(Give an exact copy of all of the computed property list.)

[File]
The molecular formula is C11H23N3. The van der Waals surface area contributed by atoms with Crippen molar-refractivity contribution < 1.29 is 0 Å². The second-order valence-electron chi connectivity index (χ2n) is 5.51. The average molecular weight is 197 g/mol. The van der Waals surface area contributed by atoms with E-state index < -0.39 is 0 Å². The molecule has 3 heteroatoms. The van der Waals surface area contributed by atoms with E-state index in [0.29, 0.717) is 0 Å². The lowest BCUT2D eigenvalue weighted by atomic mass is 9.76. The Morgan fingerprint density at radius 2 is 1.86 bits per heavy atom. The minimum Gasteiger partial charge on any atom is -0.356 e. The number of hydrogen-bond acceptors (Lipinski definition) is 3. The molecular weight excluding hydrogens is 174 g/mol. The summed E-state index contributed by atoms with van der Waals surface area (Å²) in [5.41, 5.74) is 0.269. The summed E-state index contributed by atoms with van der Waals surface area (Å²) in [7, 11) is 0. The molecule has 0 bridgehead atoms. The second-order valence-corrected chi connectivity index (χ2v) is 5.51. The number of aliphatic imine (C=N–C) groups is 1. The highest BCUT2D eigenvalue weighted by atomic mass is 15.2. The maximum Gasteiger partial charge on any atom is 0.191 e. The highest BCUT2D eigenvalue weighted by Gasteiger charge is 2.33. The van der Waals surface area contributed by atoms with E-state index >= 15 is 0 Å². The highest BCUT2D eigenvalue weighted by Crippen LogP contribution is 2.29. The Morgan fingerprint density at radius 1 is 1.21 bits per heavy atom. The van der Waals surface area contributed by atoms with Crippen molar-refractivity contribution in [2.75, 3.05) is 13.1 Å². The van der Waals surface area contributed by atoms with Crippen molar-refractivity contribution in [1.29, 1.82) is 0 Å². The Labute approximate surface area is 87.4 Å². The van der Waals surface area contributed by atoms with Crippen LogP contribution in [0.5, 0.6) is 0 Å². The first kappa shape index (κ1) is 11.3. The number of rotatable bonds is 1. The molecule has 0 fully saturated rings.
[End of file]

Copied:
The molecular formula is C11H23N3. The van der Waals surface area contributed by atoms with Crippen molar-refractivity contribution < 1.29 is 0 Å². The second-order valence-electron chi connectivity index (χ2n) is 5.51. The average molecular weight is 197 g/mol. The van der Waals surface area contributed by atoms with E-state index < -0.39 is 0 Å². The molecule has 3 heteroatoms. The van der Waals surface area contributed by atoms with E-state index in [0.29, 0.717) is 0 Å². The lowest BCUT2D eigenvalue weighted by atomic mass is 9.76. The Morgan fingerprint density at radius 2 is 1.86 bits per heavy atom. The minimum Gasteiger partial charge on any atom is -0.356 e. The number of hydrogen-bond acceptors (Lipinski definition) is 3. The molecular weight excluding hydrogens is 174 g/mol. The summed E-state index contributed by atoms with van der Waals surface area (Å²) in [5.41, 5.74) is 0.269. The summed E-state index contributed by atoms with van der Waals surface area (Å²) in [7, 11) is 0. The molecule has 0 bridgehead atoms. The second-order valence-corrected chi connectivity index (χ2v) is 5.51. The number of aliphatic imine (C=N–C) groups is 1. The highest BCUT2D eigenvalue weighted by atomic mass is 15.2. The maximum Gasteiger partial charge on any atom is 0.191 e. The highest BCUT2D eigenvalue weighted by Gasteiger charge is 2.33. The van der Waals surface area contributed by atoms with E-state index >= 15 is 0 Å². The highest BCUT2D eigenvalue weighted by Crippen LogP contribution is 2.29. The Morgan fingerprint density at radius 1 is 1.21 bits per heavy atom. The van der Waals surface area contributed by atoms with Crippen molar-refractivity contribution in [2.75, 3.05) is 13.1 Å². The van der Waals surface area contributed by atoms with Crippen molar-refractivity contribution in [1.29, 1.82) is 0 Å². The Labute approximate surface area is 87.4 Å². The van der Waals surface area contributed by atoms with Crippen LogP contribution in [0.5, 0.6) is 0 Å². The first kappa shape index (κ1) is 11.3. The number of rotatable bonds is 1. The molecule has 0 fully saturated rings.